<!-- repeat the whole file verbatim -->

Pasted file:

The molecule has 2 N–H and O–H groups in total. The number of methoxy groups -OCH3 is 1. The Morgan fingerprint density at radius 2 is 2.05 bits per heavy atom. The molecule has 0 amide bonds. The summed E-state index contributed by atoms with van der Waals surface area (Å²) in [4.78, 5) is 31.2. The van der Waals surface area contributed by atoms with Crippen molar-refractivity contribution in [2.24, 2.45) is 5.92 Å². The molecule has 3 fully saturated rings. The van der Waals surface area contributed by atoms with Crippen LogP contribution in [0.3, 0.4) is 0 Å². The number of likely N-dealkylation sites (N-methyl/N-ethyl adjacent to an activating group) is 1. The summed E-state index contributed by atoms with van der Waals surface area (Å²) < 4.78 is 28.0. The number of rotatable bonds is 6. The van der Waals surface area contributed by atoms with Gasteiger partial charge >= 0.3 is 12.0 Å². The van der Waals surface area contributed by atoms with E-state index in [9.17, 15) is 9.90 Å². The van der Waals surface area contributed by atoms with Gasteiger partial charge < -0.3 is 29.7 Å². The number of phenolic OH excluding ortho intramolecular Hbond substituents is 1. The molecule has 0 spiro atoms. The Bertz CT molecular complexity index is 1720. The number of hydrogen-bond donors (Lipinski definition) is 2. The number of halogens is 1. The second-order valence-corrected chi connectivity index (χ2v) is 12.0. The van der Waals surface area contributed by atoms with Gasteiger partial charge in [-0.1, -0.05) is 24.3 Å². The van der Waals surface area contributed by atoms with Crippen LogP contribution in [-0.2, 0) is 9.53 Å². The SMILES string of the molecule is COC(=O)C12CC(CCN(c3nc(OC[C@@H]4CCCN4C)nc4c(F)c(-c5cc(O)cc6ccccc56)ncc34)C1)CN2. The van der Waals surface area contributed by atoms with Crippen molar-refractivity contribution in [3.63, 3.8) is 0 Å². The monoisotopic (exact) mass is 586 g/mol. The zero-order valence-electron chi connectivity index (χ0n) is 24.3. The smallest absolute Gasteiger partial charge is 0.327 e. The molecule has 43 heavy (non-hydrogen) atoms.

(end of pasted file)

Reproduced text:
The molecule has 2 N–H and O–H groups in total. The number of methoxy groups -OCH3 is 1. The Morgan fingerprint density at radius 2 is 2.05 bits per heavy atom. The molecule has 0 amide bonds. The summed E-state index contributed by atoms with van der Waals surface area (Å²) in [4.78, 5) is 31.2. The van der Waals surface area contributed by atoms with Crippen molar-refractivity contribution in [2.24, 2.45) is 5.92 Å². The molecule has 3 fully saturated rings. The van der Waals surface area contributed by atoms with Crippen LogP contribution in [0.3, 0.4) is 0 Å². The number of likely N-dealkylation sites (N-methyl/N-ethyl adjacent to an activating group) is 1. The summed E-state index contributed by atoms with van der Waals surface area (Å²) < 4.78 is 28.0. The number of rotatable bonds is 6. The van der Waals surface area contributed by atoms with Gasteiger partial charge >= 0.3 is 12.0 Å². The van der Waals surface area contributed by atoms with E-state index in [9.17, 15) is 9.90 Å². The van der Waals surface area contributed by atoms with Gasteiger partial charge < -0.3 is 29.7 Å². The number of phenolic OH excluding ortho intramolecular Hbond substituents is 1. The molecule has 0 spiro atoms. The Bertz CT molecular complexity index is 1720. The number of hydrogen-bond donors (Lipinski definition) is 2. The number of halogens is 1. The second-order valence-corrected chi connectivity index (χ2v) is 12.0. The van der Waals surface area contributed by atoms with Gasteiger partial charge in [-0.1, -0.05) is 24.3 Å². The van der Waals surface area contributed by atoms with Crippen LogP contribution in [-0.2, 0) is 9.53 Å². The SMILES string of the molecule is COC(=O)C12CC(CCN(c3nc(OC[C@@H]4CCCN4C)nc4c(F)c(-c5cc(O)cc6ccccc56)ncc34)C1)CN2. The van der Waals surface area contributed by atoms with Crippen molar-refractivity contribution in [3.63, 3.8) is 0 Å². The monoisotopic (exact) mass is 586 g/mol. The zero-order valence-electron chi connectivity index (χ0n) is 24.3. The smallest absolute Gasteiger partial charge is 0.327 e. The molecule has 43 heavy (non-hydrogen) atoms.